Chapter Eleven: Every Picture Tells a Story
Step Three: STORYBOARD
When it comes to visuals and animation, one challenge we often have with a client, especially a new client, is that we’re creative production team and they’re businesspeople, and at times, it’s almost like we’re speaking two different languages. So while we’re talking about brain science and why we need to keep the video simple, they may be more focused on including lots of details about the product or service, rather than thinking like we do about a key aspect of the video that’s leading the eye and how much information we’re asking the viewer to digest or process.
Switch is always focused on really simple illustrations because if you’re doing crazy 3-D animations, you’re filling the working memory with information that isn’t necessary to communicate the basic story. Yes, animators can show how technically skilled they are, but if the visuals don’t help the person watching the video grasp and retain what it is the company does, then the images are not of value.
On one project we were working on, our designer felt the best way to lead the eye was to use warm colors. They’re very simple and our eyes are just attracted to them. But the client came back and said “No, everything needs to be masculine. Most of our clients will be men. We need this to be much darker.” So we also have to balance the client’s feedback with the brain science side of it.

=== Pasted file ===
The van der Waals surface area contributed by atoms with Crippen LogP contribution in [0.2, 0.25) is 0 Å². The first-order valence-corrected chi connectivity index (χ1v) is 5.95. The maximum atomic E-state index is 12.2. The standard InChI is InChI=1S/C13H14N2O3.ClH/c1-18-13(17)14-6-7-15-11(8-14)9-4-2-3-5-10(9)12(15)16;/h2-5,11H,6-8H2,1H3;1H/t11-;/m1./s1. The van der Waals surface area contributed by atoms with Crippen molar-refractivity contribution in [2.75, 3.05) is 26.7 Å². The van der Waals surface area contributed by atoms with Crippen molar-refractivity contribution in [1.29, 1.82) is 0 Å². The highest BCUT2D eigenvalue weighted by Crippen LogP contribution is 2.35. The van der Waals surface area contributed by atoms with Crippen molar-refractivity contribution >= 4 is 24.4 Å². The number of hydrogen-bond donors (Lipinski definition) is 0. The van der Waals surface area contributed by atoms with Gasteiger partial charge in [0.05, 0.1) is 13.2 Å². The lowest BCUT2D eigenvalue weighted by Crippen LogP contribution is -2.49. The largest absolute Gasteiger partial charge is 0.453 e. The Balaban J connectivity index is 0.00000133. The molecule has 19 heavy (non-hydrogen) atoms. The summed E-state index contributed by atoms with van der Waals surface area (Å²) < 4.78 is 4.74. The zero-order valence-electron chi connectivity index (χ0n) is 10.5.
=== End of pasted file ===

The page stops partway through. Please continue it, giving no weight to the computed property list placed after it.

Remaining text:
There’s another effective creative dynamic we’ve discovered. When we’re using humor in the visual, we’ll work from a straighter script and if we’re using a lot of humor in the script, we’ll deliver a straighter visual. That means we’re giving the viewer options and delivering key information in a different ways at the same time. With humor (and we like to employ a little wit whenever possible), most people are open to at least a light touch, but we also don’t want to lose the ones who either don’t really get it or simply want to know the facts.
When you’re doing this process on your own internally, it’s almost like a closed loop, no matter how creative you think you’re being. So we have to get feedback not only from our clients, but their customers, people on the street, even your friends and family. Just tell people your story and see the kind of feedback they give.
Of course, the feedback will vary from different audiences, depending on people’s budgets, backgrounds, experiences, and prior knowledge (as well as where they live). But it’s very important to determine which feedback will help improve your client’s story, so focus on the verticals and demographics that are most likely to use their products or services and use language specific to those verticals. You want feedback from people who are similar to your past clients or likely to be future clients, because those are the ones that your story needs to resonate with.
Americans viewed 9.6 billion video ads in July, representing another month of record video ad views.